Hugh J. Anderson from Wiscasset served the federal government in Washington in the Treasury Department as commissioner of customs and as Auditor of the Treasury.
Nathan Clifford was Attorney General of the United States (1846-1848) under President James Polk. He was commissioner to Mexico, with the rank of Envoy Extraordinary and Minister Plenipotentiary (1848-1849). He arranged for the treaty with the Mexican Government by which California became a part of the United States.
William S. Cohen served as Secretary of Defense under President William J. Clinton, 1997-2001.
David F. Emery served as deputy director of the United States Arms Control and Disarmament Agency, 1983-1988.
Maine members of the Peace Convention of 1861 held in Washington, D.C., in an effort to devise means to prevent the impending Civil War, included William Pitt Fessenden, Stephen C. Foster, and Ezra French.
John N. Goodwin was appointed by President Lincoln in 1863 as chief justice of Arizona Territory and later that year as the first Governor of the Territory. He entered the Territory and formally proclaimed its organization at Navajo Springs, on December 29, 1863.
Former U.S. Senate Majority Leader George J. Mitchell was appointed by President Clinton as special adviser to the President and the Secretary of State for economic initiatives in Ireland. President Barak Obama appointed Mitchell as his special envoy to seek a settlement to the Palestinian-Israel disputes over land and boundaries.
Edmund S. Muskie was U.S. Secretary of State in 1980-1981, having been appointed by President Jimmy Carter.
After serving in several judicial positions and as Governor, Albion K. Parris became the second person to hold the office of Comptroller of the United States Treasury, which he held from 1836 to 1850.
Congressman Francis O.J. Smith was an early congressional supporter of Samuel F.B.Morse’s telegraph, with a favorable report proposing financial support to implement its use in the United State.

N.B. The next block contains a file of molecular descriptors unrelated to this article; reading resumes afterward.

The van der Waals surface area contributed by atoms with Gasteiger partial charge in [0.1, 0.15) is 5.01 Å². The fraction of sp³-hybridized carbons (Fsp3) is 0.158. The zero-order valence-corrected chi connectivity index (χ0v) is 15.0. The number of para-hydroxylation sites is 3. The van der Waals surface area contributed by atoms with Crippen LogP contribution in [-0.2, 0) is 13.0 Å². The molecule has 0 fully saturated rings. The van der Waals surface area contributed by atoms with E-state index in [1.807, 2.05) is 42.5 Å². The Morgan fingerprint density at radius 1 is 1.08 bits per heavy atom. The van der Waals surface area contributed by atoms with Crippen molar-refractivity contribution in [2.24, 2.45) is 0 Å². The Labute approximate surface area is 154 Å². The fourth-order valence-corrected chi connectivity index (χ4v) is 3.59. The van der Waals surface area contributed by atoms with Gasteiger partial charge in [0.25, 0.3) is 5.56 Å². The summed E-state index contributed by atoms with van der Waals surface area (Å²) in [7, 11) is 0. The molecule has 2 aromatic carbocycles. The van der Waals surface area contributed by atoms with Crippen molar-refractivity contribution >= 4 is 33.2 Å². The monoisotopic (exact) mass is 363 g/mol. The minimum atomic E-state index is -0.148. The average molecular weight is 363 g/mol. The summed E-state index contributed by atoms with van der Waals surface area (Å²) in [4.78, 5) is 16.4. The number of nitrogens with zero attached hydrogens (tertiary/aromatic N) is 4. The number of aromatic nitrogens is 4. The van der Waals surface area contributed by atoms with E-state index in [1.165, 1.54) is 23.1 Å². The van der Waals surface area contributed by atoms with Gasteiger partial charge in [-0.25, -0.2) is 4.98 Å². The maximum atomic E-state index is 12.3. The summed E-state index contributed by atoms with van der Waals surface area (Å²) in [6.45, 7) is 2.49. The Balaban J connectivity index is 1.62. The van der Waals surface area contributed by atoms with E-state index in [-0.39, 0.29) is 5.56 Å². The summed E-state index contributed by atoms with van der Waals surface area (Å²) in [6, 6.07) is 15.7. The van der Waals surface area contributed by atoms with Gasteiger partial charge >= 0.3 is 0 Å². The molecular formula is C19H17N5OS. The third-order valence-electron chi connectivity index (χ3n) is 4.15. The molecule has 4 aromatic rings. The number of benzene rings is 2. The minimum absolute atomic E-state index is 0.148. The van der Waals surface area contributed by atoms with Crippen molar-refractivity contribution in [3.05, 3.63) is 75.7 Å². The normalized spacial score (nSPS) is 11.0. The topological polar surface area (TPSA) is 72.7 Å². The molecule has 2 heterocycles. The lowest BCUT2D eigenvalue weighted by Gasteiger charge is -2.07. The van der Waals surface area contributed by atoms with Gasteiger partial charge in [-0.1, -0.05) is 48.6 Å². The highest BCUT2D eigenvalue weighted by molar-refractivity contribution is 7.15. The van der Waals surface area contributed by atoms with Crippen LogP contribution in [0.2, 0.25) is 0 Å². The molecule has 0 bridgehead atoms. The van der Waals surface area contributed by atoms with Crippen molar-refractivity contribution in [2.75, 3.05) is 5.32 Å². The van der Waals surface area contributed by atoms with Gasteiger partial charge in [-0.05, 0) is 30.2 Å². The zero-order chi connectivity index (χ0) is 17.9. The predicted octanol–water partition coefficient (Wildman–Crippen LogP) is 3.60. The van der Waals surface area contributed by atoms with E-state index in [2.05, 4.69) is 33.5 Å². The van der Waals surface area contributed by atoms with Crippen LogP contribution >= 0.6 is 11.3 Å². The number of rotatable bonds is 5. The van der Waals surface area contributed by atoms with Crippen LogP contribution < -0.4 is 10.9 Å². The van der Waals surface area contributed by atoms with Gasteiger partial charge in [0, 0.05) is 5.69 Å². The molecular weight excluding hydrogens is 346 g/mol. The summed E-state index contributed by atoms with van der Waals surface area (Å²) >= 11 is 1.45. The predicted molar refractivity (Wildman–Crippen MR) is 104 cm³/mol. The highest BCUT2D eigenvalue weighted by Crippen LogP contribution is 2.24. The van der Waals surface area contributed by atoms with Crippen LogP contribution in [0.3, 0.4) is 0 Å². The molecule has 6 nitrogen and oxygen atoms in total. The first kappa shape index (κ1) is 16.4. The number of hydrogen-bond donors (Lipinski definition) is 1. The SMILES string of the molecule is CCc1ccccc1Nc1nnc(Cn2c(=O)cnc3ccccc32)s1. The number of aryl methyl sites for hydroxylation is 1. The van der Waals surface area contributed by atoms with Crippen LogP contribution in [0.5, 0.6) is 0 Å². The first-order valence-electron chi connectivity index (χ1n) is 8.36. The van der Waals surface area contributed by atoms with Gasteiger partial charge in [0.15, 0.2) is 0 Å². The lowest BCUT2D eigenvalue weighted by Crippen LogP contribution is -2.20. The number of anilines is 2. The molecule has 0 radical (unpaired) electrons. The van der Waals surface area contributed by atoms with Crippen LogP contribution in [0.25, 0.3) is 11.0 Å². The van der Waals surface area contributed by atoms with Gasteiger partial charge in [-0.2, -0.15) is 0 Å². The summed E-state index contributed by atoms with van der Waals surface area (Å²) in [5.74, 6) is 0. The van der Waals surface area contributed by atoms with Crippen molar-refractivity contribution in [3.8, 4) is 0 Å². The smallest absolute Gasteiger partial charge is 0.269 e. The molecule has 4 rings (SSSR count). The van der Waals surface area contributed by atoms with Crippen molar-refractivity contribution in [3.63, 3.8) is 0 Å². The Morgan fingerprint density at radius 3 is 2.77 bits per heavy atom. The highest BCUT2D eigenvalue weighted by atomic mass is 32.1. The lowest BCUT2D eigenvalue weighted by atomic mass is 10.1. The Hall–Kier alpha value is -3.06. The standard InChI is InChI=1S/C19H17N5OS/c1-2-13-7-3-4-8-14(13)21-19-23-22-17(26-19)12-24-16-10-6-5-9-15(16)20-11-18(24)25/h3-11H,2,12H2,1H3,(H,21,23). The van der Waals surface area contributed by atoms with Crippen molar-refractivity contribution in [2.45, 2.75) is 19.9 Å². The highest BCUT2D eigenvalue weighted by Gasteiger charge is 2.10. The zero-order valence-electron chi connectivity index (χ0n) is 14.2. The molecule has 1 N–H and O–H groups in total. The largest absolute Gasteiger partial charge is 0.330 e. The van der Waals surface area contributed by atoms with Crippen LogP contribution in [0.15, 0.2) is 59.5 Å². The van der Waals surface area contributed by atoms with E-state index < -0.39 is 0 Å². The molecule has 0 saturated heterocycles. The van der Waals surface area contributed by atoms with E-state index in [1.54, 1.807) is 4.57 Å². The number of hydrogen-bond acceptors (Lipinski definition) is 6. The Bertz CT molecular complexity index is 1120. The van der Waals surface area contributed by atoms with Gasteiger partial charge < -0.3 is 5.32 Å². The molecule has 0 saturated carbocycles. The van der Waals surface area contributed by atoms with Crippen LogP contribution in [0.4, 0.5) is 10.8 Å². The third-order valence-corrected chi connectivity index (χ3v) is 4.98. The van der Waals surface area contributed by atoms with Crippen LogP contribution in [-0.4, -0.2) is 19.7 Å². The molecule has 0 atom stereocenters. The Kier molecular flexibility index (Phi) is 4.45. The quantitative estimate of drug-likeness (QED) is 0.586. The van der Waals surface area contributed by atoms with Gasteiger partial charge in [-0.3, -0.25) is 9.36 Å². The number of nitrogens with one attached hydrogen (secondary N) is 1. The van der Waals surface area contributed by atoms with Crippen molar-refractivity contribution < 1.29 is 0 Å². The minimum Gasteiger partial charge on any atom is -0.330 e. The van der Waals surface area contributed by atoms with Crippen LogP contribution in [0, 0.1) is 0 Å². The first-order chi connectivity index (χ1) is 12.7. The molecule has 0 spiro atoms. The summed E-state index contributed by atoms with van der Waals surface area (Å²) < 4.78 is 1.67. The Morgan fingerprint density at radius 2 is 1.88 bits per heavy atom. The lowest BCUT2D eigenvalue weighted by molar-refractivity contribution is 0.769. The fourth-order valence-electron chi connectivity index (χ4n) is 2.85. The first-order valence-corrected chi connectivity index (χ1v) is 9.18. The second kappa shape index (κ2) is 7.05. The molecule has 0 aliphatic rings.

James Bates served as a surgeon during the War of 1812 and was present at the surrender of Fort Erie. He was in charge of the general military hospital near Buffalo, New York, until May 1815.
Waldo County’s Alden J.Blethen was a newspaper publisher in Minneapolis and then in Washington State where he owned the Seattle Times. That company later purchased the Portland Maine newspapers, the Press Herald and the Sunday Telegram.
John Ford was an Academy Award winning motion picture director, was born in Portland in an area now part of Cape Elizabeth.
Hiram S. Maxim born in Sangerville, moved to England where he produced several inventions, the most famous (or infamous) of which was the machine gun. His son, Hiram P. Maxim, was pioneer of amateur radio and in producing home movies.
Robert A. Rushworth, born in Madison, was the second “winged” astronaut and a U.S. Air Force test pilot.
Francis and Freelan Stanley (twins) were born in Kingfield. They formed the Stanley Dry Plate Company in 1883 to manufacture plates for the photographic process invented by Francis. They sold the company to Eastman Kodak in 1905. Their interest had turned to steam-powered automobiles – the Stanley Steamer.
The Washburn family of Livermore has been legendary in Maine history. No other family ever sent four brothers to the United States Congress from four different states–or from seven brothers produced four congressmen, two governors, one senator, one secretary of state, one army general and two ambassadors.
Chase, Henry. Representative Men of Maine. A COLLECTION OF PORTRAITS WITH BIOGRAPHICAL SKETCHES OF RESIDENTS OF THE STATE WHO HAVE ACHIEVED SUCCESS AND ARE PROMINENT IN COMMERCIAL, INDUSTRIAL, PROFESSIONAL AND POLITICAL LIFE, TO WHICH IS ADDED THE PORTRAITS AND SKETCHES OF ALL THE GOVERNORS SINCE THE FORMATION OF THE STATE. Portland, Me. The Lakeside Press. 1893.